Long gone are the days when the thought of vegan fashion congers up the smell of a mung bean curry and images of footwear that verge on correctional. Vegan fashion is going mainstream and today it will take the stage at New York Fashion Week with the first ever all vegan, cruelty-free line by Vaute Couture. The consumer interest and demand for cruelty-free, ethically produced fashion is on the rise. This comes as no surprise since widely publicised events like the sweat-shop fire in Bangladesh that killed over a hundred garment workers and PETA’s ongoing international campaigns on the production and use of animal products within the industry, brings to light the unethical way most the industry operates.
Founder and director of Vaute Couture, Leanne Mai-ly Hilgart is a former Ford model and vegan of over 13 years. On quitting her modelling contract and MBA in 2008, Hilgart spent eight months developing a fabric that is recycled, recyclable, warmer than wool and suitable for below freezing weather. As well as being cruelty free, all her coats and garments are ethically produced in the New York fashion district. Hilgart said in a recent blog post that “It’s important to me that the people who make my coats are able to afford to live in the same city I do, and I won’t make a cheaper coat so that someone can afford it if it means it’s not fair to the workers”.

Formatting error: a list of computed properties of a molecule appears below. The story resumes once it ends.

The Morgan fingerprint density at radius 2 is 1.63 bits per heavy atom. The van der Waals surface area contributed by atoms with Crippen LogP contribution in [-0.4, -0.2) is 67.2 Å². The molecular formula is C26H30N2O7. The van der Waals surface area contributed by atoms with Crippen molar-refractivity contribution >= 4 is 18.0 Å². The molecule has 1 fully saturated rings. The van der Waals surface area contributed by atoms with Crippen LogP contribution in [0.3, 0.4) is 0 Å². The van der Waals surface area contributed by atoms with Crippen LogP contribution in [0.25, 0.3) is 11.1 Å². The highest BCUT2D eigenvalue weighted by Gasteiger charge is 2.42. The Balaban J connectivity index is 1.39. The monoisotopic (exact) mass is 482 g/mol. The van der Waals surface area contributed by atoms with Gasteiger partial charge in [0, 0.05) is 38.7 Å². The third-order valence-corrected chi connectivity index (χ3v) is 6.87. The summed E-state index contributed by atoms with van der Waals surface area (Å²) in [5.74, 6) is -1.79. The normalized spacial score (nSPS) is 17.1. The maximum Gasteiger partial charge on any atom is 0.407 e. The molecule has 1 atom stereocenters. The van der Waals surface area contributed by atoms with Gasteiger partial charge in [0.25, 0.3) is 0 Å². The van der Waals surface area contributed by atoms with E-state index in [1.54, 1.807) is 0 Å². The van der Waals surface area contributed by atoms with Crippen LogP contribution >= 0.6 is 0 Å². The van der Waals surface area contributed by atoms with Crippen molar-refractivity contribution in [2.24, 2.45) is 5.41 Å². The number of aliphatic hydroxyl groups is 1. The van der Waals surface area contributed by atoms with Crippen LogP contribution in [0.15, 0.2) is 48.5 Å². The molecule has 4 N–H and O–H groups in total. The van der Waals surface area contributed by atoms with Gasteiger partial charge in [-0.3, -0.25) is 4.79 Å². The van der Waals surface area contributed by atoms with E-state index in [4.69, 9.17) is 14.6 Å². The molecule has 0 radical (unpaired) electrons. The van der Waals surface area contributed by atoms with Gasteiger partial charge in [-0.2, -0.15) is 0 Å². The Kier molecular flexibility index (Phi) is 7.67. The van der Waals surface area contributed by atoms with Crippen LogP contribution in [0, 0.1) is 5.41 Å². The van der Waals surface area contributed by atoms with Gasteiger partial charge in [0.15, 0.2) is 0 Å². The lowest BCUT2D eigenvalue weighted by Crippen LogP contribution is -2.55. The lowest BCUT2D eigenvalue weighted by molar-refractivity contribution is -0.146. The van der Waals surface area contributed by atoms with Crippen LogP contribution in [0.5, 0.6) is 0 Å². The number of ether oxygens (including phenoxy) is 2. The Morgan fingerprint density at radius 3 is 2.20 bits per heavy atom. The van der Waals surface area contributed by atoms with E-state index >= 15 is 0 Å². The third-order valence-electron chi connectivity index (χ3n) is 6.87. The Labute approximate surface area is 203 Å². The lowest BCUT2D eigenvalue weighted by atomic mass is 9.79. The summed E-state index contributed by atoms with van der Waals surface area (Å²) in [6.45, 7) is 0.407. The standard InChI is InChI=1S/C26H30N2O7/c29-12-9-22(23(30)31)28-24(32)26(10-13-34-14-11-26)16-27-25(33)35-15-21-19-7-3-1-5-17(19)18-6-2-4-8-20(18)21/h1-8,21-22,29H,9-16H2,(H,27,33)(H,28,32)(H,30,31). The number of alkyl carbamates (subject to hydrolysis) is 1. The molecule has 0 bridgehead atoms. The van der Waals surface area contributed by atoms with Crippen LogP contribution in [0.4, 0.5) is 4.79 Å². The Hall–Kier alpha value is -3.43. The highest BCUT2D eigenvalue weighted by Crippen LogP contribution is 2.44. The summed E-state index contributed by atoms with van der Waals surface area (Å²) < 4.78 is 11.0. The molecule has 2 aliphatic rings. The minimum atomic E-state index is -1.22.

Also, this week in the UK PETA announced the first ever Vegan Fashion Awards. The awards ceremony recognised big industry names like Stella McCartney and Vivienne Westwood for their commitment to advancing animal-friendly fashion, alongside new vegan designers including Bo Carter. The ceremony also launched PETA’s new logo that can be used by designers to identify vegan clothes and accessories in stores and online. Designer Sadie Frost, who helped launch the event last week said “with ethical consumerism on the rise – and its increasing importance to young people – retailers need to respond by using compassionately produced materials if they don’t want to be left behind.”
Stella Mc Cartney, a life-long vegetarian has refused to use leather or fur since she launched her own collection back in 2001. McCartney said in a recent interview that creating her accessories was “interesting to do in luxury fashion because people just don’t do it”. However, in December Tom Ford made headlines as an unlikely designer using vegan leather. The designer dressed vegan actress Anne Hathaway for her recent New York premier of Les Misérable, which included a pair of vegan leather gladiator stilettos that he custom made for the actress.
The fashion industry still relies heavily on the use leather, fur and exotics for collections, but now talented and ethically – minded designers, with industry support, are proving that style and ethics don’t have to be a choice of one or the other anymore. So with a clean conscience we can now stay stylish, and keep our fuzzy friends, fuzzy.